Wrangell-St. Elias Visitor Center to close for the winter on Nov. 1st.
Wrangell-St. Elias's main visitor center, located near Copper Center, AK, will be closed for the winter starting November 1. The visitor center will re-open on April 1, 2015.
ATV/ORV permits are REQUIRED for all RECREATIONAL users.
Off Road Vehicle (ORV) permits are required for all recreational ORV users. A recreational ORV user is anyone who wants to use an ORV to access the park or preserve for recreational activities including sport hunting, and who is not a federally qualified subsistence user. If a non-local resident wants to engage in sport hunting with an ORV, they must obtain a recreational ORV permit. Permits are free of charge. ORV permits are available through the Slana Ranger Station (8am-5pm) and the Wrangell-St. Elias Visitor Center in Copper Center (9am-5pm).
Recreational ORV permits are required for the following trails:
Trail Creek Trail
Please note that the old access to the Soda Lake Trail at 1.7 miles up the Lost Creek Trail is now closed to all ORV use. The new re-route starts at 3.9 miles up the Lost Creek Trail and is open to ORV use.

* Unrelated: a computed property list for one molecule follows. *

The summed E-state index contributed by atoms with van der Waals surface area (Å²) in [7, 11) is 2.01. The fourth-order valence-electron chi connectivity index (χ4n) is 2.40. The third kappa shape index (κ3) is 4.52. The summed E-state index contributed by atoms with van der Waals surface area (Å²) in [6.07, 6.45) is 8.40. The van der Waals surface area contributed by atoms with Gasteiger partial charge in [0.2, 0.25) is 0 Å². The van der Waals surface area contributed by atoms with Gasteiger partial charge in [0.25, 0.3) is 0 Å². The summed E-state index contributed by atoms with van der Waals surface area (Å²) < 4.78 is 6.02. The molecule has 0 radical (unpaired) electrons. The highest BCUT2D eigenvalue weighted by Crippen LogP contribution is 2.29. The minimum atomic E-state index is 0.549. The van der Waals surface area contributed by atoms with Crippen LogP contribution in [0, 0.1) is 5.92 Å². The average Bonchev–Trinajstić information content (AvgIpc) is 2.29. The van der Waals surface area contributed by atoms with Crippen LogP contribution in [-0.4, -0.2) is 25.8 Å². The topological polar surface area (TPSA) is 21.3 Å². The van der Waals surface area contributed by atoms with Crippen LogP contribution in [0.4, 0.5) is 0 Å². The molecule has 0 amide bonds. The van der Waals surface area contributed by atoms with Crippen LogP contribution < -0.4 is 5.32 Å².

Recreational ORV permits are not available for the following trails:
Copper Lake Trail
Nabesna Road ORV Trail Closures
Subsistence ORV Users – we ask that they fill out a permit, but it is not required. Qualified, local, rural residents may use ORVs to engage in subsistence activities on park, preserve, and wilderness lands within Wrangell-St. Elias. Subsistence ORV users are encouraged to stay on existing trails in order to minimize off-trail impacts.
ATV Permits are issued to document the type and amount of use on trails, identify the location of users in the event of an emergency, and to ensure users are aware of the restrictions governing the use of ATVs on park lands.
Commencing in 2004, park staff have initiated a GPS-based inventory of alignments, and detailed physical characteristics of the established ATV trails. The resulting data will be utilized by park staff to manage ATV use on park lands.
Did You Know?
The oldest road in Alaska, the Richardson Highway, evolved from a 5-foot wide pack route called the Valdez Trail. This route, initiated in 1898, served as the only land access to Interior Alaska until completion of the Alaska Highway in 1942.